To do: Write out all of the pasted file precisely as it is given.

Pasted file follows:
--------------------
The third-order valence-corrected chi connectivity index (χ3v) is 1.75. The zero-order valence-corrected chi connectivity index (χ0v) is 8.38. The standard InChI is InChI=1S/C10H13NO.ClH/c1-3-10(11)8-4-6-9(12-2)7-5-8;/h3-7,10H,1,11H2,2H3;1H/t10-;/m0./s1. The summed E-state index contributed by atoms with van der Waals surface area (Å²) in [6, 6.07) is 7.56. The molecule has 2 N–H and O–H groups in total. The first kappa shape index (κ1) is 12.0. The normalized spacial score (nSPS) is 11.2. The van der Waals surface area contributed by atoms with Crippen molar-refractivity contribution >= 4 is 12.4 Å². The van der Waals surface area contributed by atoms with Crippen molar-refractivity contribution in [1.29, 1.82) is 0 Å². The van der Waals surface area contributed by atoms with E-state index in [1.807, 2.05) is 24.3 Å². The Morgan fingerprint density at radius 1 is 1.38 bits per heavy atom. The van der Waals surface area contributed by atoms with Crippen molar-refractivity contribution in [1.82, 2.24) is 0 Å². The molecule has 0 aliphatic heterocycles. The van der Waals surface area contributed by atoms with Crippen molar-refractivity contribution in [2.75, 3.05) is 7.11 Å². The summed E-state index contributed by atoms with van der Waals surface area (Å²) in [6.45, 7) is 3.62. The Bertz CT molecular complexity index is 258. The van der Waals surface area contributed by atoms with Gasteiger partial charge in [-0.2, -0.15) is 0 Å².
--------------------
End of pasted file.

The third-order valence-corrected chi connectivity index (χ3v) is 1.75. The zero-order valence-corrected chi connectivity index (χ0v) is 8.38. The standard InChI is InChI=1S/C10H13NO.ClH/c1-3-10(11)8-4-6-9(12-2)7-5-8;/h3-7,10H,1,11H2,2H3;1H/t10-;/m0./s1. The summed E-state index contributed by atoms with van der Waals surface area (Å²) in [6, 6.07) is 7.56. The molecule has 2 N–H and O–H groups in total. The first kappa shape index (κ1) is 12.0. The normalized spacial score (nSPS) is 11.2. The van der Waals surface area contributed by atoms with Crippen molar-refractivity contribution >= 4 is 12.4 Å². The van der Waals surface area contributed by atoms with Crippen molar-refractivity contribution in [1.29, 1.82) is 0 Å². The van der Waals surface area contributed by atoms with E-state index in [1.807, 2.05) is 24.3 Å². The Morgan fingerprint density at radius 1 is 1.38 bits per heavy atom. The van der Waals surface area contributed by atoms with Crippen molar-refractivity contribution in [1.82, 2.24) is 0 Å². The molecule has 0 aliphatic heterocycles. The van der Waals surface area contributed by atoms with Crippen molar-refractivity contribution in [2.75, 3.05) is 7.11 Å². The summed E-state index contributed by atoms with van der Waals surface area (Å²) in [6.45, 7) is 3.62. The Bertz CT molecular complexity index is 258. The van der Waals surface area contributed by atoms with Gasteiger partial charge in [-0.2, -0.15) is 0 Å².